Behind the Scientist

andjic1I plan this year to pose some questions to some of the scientists I met over the years. But before I start those posts, I think it is fair if I answer those same questions too.
So here we go.

(Photo is me after Ph.D. graduation in Germany. Flowers are not for me. Tradition is that every newbie Ph.D. climbs up on the fountain in old square and put flowers somewhere on it, without falling into the water. I did it!)

When did you get first interest in science?

My guess would be in my early elementary school years. My mother got a children encyclopedia and as soon as I could read I started doing experiments from it. And I enjoyed doing little experiments and learning new stuff. Of course, there was a negative side of everything, as usually happens. This book brought me a nickname Encyclopedia and bullying in class because I wished to share with other kids all those awesome stuff I was learning about.

What motivated you to become a scientist?

The fact that I found every other job boring. My parents kept telling me that I will have the same career for at least 40 years. So when I would try some job and master it in few months, all I could think about is how extremely boring would be to do the same thing day in, day out for four long decades. I searched for a job that will not be boring and ended up as a scientist.

Can you give an example of how you use your scientific training or science in your everyday life?

I was not aware how much I do use the scientific method in my everyday life until I got recently a seasonal job at a local company. Comparing how I handle problems and emergencies with some of my new working colleagues, it became obvious to me that I do use exactly same problem-solving techniques in my life that I learned to use when tackling complex issues of scientific research. That’s why I’m eager to share those techniques with rest of you in hope that will allow you to solve these pesky every day issues easier.
In essence, with a bit more observing, paying attention and accepting that all actions have consequences, the technique works miracles in predicting possible roadblocks in life that will hit tomorrow.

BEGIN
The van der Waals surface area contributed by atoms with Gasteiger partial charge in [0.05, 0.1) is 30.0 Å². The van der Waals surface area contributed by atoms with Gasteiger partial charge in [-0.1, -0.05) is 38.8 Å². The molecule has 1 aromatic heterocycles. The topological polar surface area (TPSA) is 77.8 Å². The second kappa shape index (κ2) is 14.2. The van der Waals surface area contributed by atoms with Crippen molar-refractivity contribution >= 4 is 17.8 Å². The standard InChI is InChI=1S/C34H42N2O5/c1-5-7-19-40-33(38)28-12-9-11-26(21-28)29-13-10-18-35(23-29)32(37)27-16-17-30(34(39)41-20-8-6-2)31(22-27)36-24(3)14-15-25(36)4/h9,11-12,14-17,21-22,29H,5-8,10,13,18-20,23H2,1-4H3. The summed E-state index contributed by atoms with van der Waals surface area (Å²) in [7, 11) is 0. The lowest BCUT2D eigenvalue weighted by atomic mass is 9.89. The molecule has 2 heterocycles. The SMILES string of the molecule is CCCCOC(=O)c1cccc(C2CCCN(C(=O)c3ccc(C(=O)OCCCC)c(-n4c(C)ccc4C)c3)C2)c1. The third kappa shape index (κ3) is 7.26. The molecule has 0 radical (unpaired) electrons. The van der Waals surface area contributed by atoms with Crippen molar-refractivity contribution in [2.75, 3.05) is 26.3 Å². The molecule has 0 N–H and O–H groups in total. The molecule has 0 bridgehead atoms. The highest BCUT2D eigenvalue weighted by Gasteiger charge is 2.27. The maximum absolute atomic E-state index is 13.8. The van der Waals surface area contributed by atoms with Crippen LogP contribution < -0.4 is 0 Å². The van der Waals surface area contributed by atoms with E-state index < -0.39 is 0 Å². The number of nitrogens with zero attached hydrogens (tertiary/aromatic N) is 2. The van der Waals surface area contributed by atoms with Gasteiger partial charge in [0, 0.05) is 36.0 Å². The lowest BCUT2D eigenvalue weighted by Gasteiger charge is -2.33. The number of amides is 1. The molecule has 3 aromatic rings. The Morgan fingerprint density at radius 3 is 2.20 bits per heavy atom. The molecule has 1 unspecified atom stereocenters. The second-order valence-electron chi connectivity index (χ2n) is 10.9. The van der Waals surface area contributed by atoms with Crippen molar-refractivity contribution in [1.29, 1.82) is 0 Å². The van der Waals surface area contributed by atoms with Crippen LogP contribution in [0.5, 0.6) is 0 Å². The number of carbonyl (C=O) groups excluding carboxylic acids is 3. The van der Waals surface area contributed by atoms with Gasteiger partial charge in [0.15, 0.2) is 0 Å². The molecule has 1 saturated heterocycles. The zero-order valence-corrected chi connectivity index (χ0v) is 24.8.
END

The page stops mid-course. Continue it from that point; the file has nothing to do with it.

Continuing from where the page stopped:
For instance, recently one of the coworkers (higher up in the pecking order) suggested shorter running of the ironing press so that pressed items are not burned, request that came out of the blue, with no burned items whatsoever. But you all know that when you are new worker somewhere and someone higher up gives you instructions you have to obey them. Trouble is this means jerking the machine and breaking it sooner through rough treatment. Instead, I just reduced the temperature. The machine will last longer, and the fabric is not ‘burned’.
The scientific method allowed me to see a problem from several angles and enabled me to choose the solution that will have the least of negative consequences. My reasoning and solution were accepted by both of my direct supervisors, so now everyone is satisfied, a colleague who insisted on a lower temperature for fabric and my bosses who actually wish job well done.

How important is science for you?

Very. I see science and scientific method as the most effective methods humans have to discover the truth and reality. As such I wish to preserve it and teach as many people as possible how to use it every day. We live in a hugely technological society where technology advances offered countless ways for individuals to get up the human society pecking order. The problem is, using all those technology advances caused severe consequences and now we need science to save ourselves.

Fun incident from your research work?

Well, my first attempt at research, as undergrad student I was testing photomultipliers from Ice Cube neutrino telescope located at the South Pole. There I learned how careful one has to be when conducting any type of research. I was at DESY, near Berlin, Germany.